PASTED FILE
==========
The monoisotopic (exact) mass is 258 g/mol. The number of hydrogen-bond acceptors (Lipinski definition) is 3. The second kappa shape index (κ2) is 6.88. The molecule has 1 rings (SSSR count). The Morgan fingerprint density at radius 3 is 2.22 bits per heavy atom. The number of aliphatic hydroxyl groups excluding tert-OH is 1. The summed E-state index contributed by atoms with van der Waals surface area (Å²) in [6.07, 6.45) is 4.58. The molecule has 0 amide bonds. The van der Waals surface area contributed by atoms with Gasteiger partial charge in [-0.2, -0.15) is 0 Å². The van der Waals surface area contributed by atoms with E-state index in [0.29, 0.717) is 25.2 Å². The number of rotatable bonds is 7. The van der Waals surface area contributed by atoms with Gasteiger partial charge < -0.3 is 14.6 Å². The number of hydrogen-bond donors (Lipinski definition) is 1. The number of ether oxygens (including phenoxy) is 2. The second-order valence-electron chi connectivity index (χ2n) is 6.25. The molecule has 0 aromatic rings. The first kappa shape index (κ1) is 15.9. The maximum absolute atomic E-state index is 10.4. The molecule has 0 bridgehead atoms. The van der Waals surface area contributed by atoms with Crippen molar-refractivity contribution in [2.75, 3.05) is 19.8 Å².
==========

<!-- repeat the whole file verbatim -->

The monoisotopic (exact) mass is 258 g/mol. The number of hydrogen-bond acceptors (Lipinski definition) is 3. The second kappa shape index (κ2) is 6.88. The molecule has 1 rings (SSSR count). The Morgan fingerprint density at radius 3 is 2.22 bits per heavy atom. The number of aliphatic hydroxyl groups excluding tert-OH is 1. The summed E-state index contributed by atoms with van der Waals surface area (Å²) in [6.07, 6.45) is 4.58. The molecule has 0 amide bonds. The van der Waals surface area contributed by atoms with Gasteiger partial charge in [-0.2, -0.15) is 0 Å². The van der Waals surface area contributed by atoms with E-state index in [0.29, 0.717) is 25.2 Å². The number of rotatable bonds is 7. The van der Waals surface area contributed by atoms with Gasteiger partial charge < -0.3 is 14.6 Å². The number of hydrogen-bond donors (Lipinski definition) is 1. The number of ether oxygens (including phenoxy) is 2. The second-order valence-electron chi connectivity index (χ2n) is 6.25. The molecule has 0 aromatic rings. The first kappa shape index (κ1) is 15.9. The maximum absolute atomic E-state index is 10.4. The molecule has 0 bridgehead atoms. The van der Waals surface area contributed by atoms with Crippen molar-refractivity contribution in [2.75, 3.05) is 19.8 Å².